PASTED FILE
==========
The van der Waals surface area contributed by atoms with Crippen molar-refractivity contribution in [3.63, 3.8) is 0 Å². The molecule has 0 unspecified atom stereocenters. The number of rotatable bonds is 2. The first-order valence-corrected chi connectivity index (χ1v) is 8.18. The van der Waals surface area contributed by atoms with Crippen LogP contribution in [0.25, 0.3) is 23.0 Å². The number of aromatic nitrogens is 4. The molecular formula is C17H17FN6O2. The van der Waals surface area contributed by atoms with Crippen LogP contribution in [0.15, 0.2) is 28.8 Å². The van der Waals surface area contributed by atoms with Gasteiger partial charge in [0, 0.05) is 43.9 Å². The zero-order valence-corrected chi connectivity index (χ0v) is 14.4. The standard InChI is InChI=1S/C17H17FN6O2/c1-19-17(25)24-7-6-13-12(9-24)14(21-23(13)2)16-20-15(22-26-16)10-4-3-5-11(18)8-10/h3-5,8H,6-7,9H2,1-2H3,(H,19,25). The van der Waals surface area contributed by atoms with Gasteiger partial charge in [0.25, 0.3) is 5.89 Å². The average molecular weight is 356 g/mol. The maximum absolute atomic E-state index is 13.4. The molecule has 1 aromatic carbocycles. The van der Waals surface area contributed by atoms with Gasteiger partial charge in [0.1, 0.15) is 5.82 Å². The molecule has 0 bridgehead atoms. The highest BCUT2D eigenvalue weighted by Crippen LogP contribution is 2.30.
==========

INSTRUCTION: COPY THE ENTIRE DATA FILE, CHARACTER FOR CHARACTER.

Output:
The van der Waals surface area contributed by atoms with Crippen molar-refractivity contribution in [3.63, 3.8) is 0 Å². The molecule has 0 unspecified atom stereocenters. The number of rotatable bonds is 2. The first-order valence-corrected chi connectivity index (χ1v) is 8.18. The van der Waals surface area contributed by atoms with Crippen LogP contribution in [0.25, 0.3) is 23.0 Å². The number of aromatic nitrogens is 4. The molecular formula is C17H17FN6O2. The van der Waals surface area contributed by atoms with Crippen LogP contribution in [0.15, 0.2) is 28.8 Å². The van der Waals surface area contributed by atoms with Gasteiger partial charge in [0, 0.05) is 43.9 Å². The zero-order valence-corrected chi connectivity index (χ0v) is 14.4. The standard InChI is InChI=1S/C17H17FN6O2/c1-19-17(25)24-7-6-13-12(9-24)14(21-23(13)2)16-20-15(22-26-16)10-4-3-5-11(18)8-10/h3-5,8H,6-7,9H2,1-2H3,(H,19,25). The van der Waals surface area contributed by atoms with Gasteiger partial charge in [0.25, 0.3) is 5.89 Å². The average molecular weight is 356 g/mol. The maximum absolute atomic E-state index is 13.4. The molecule has 1 aromatic carbocycles. The van der Waals surface area contributed by atoms with Gasteiger partial charge in [0.1, 0.15) is 5.82 Å². The molecule has 0 bridgehead atoms. The highest BCUT2D eigenvalue weighted by Crippen LogP contribution is 2.30.